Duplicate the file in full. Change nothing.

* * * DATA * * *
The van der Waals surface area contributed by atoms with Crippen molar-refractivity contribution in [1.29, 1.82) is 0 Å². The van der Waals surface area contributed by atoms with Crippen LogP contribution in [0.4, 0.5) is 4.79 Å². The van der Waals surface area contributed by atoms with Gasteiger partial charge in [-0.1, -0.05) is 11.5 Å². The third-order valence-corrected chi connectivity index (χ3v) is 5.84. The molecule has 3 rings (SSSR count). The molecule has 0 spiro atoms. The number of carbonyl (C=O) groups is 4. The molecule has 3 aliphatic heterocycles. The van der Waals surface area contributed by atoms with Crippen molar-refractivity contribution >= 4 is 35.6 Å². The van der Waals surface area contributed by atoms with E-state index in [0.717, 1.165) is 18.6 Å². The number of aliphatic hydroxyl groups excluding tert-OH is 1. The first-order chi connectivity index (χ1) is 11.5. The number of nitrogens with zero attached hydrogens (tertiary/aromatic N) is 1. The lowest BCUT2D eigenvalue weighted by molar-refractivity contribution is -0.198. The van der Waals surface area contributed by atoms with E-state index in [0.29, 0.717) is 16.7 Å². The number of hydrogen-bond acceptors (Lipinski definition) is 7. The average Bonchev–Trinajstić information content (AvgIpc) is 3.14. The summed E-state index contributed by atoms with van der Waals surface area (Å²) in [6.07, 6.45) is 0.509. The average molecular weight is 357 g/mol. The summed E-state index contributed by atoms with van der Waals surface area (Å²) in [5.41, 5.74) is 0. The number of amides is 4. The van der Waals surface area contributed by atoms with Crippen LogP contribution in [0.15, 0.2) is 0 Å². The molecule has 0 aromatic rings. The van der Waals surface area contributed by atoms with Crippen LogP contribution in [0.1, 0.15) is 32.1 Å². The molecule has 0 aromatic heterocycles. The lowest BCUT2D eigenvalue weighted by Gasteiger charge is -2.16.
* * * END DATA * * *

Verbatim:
The van der Waals surface area contributed by atoms with Crippen molar-refractivity contribution in [1.29, 1.82) is 0 Å². The van der Waals surface area contributed by atoms with Crippen LogP contribution in [0.4, 0.5) is 4.79 Å². The van der Waals surface area contributed by atoms with Gasteiger partial charge in [-0.1, -0.05) is 11.5 Å². The third-order valence-corrected chi connectivity index (χ3v) is 5.84. The molecule has 3 rings (SSSR count). The molecule has 0 spiro atoms. The number of carbonyl (C=O) groups is 4. The molecule has 3 aliphatic heterocycles. The van der Waals surface area contributed by atoms with Crippen molar-refractivity contribution >= 4 is 35.6 Å². The van der Waals surface area contributed by atoms with E-state index in [0.717, 1.165) is 18.6 Å². The number of aliphatic hydroxyl groups excluding tert-OH is 1. The first-order chi connectivity index (χ1) is 11.5. The number of nitrogens with zero attached hydrogens (tertiary/aromatic N) is 1. The lowest BCUT2D eigenvalue weighted by molar-refractivity contribution is -0.198. The van der Waals surface area contributed by atoms with E-state index in [0.29, 0.717) is 16.7 Å². The number of hydrogen-bond acceptors (Lipinski definition) is 7. The average Bonchev–Trinajstić information content (AvgIpc) is 3.14. The summed E-state index contributed by atoms with van der Waals surface area (Å²) in [6.07, 6.45) is 0.509. The average molecular weight is 357 g/mol. The summed E-state index contributed by atoms with van der Waals surface area (Å²) in [5.41, 5.74) is 0. The number of amides is 4. The van der Waals surface area contributed by atoms with Crippen LogP contribution in [0.15, 0.2) is 0 Å². The molecule has 0 aromatic rings. The van der Waals surface area contributed by atoms with Crippen LogP contribution in [0.1, 0.15) is 32.1 Å². The molecule has 0 aromatic heterocycles. The lowest BCUT2D eigenvalue weighted by Gasteiger charge is -2.16.